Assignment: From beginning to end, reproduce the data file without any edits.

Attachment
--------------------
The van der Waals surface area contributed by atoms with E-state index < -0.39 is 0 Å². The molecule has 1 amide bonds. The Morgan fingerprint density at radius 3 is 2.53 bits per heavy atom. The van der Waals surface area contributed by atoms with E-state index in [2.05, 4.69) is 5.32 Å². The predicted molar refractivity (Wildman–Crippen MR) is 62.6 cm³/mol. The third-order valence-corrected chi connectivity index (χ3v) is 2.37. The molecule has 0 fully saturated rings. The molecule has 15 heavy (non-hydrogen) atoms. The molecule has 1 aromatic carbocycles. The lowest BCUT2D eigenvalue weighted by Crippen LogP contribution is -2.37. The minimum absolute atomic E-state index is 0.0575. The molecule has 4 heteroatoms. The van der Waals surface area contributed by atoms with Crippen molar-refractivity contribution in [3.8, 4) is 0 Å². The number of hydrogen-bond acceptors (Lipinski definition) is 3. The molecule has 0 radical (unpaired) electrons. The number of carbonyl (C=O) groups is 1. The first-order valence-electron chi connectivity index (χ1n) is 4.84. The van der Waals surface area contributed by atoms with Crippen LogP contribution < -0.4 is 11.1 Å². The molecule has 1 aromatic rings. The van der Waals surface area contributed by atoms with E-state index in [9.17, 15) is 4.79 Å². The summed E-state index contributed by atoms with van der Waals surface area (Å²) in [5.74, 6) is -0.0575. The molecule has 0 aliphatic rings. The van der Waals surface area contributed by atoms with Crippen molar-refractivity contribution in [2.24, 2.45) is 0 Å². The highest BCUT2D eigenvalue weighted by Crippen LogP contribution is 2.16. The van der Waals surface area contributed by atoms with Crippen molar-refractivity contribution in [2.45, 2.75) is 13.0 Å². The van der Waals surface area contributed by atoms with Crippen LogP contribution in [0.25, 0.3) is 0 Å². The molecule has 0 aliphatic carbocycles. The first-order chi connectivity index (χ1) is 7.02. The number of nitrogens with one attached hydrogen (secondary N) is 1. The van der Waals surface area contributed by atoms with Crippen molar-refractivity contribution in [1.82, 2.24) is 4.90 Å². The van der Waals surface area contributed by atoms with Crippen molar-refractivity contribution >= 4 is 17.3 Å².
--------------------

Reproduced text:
The van der Waals surface area contributed by atoms with E-state index < -0.39 is 0 Å². The molecule has 1 amide bonds. The Morgan fingerprint density at radius 3 is 2.53 bits per heavy atom. The van der Waals surface area contributed by atoms with E-state index in [2.05, 4.69) is 5.32 Å². The predicted molar refractivity (Wildman–Crippen MR) is 62.6 cm³/mol. The third-order valence-corrected chi connectivity index (χ3v) is 2.37. The molecule has 0 fully saturated rings. The molecule has 15 heavy (non-hydrogen) atoms. The molecule has 1 aromatic carbocycles. The lowest BCUT2D eigenvalue weighted by Crippen LogP contribution is -2.37. The minimum absolute atomic E-state index is 0.0575. The molecule has 4 heteroatoms. The van der Waals surface area contributed by atoms with Crippen molar-refractivity contribution in [3.8, 4) is 0 Å². The number of hydrogen-bond acceptors (Lipinski definition) is 3. The molecule has 0 radical (unpaired) electrons. The number of carbonyl (C=O) groups is 1. The first-order valence-electron chi connectivity index (χ1n) is 4.84. The van der Waals surface area contributed by atoms with Crippen LogP contribution < -0.4 is 11.1 Å². The molecule has 1 aromatic rings. The van der Waals surface area contributed by atoms with E-state index in [9.17, 15) is 4.79 Å². The summed E-state index contributed by atoms with van der Waals surface area (Å²) in [5.74, 6) is -0.0575. The molecule has 0 aliphatic rings. The van der Waals surface area contributed by atoms with Crippen molar-refractivity contribution in [2.24, 2.45) is 0 Å². The highest BCUT2D eigenvalue weighted by Crippen LogP contribution is 2.16. The van der Waals surface area contributed by atoms with Crippen molar-refractivity contribution in [2.45, 2.75) is 13.0 Å². The van der Waals surface area contributed by atoms with Crippen LogP contribution in [0.25, 0.3) is 0 Å². The molecule has 0 aliphatic carbocycles. The first-order chi connectivity index (χ1) is 7.02. The number of nitrogens with one attached hydrogen (secondary N) is 1. The van der Waals surface area contributed by atoms with Crippen molar-refractivity contribution in [1.82, 2.24) is 4.90 Å². The van der Waals surface area contributed by atoms with Crippen molar-refractivity contribution >= 4 is 17.3 Å².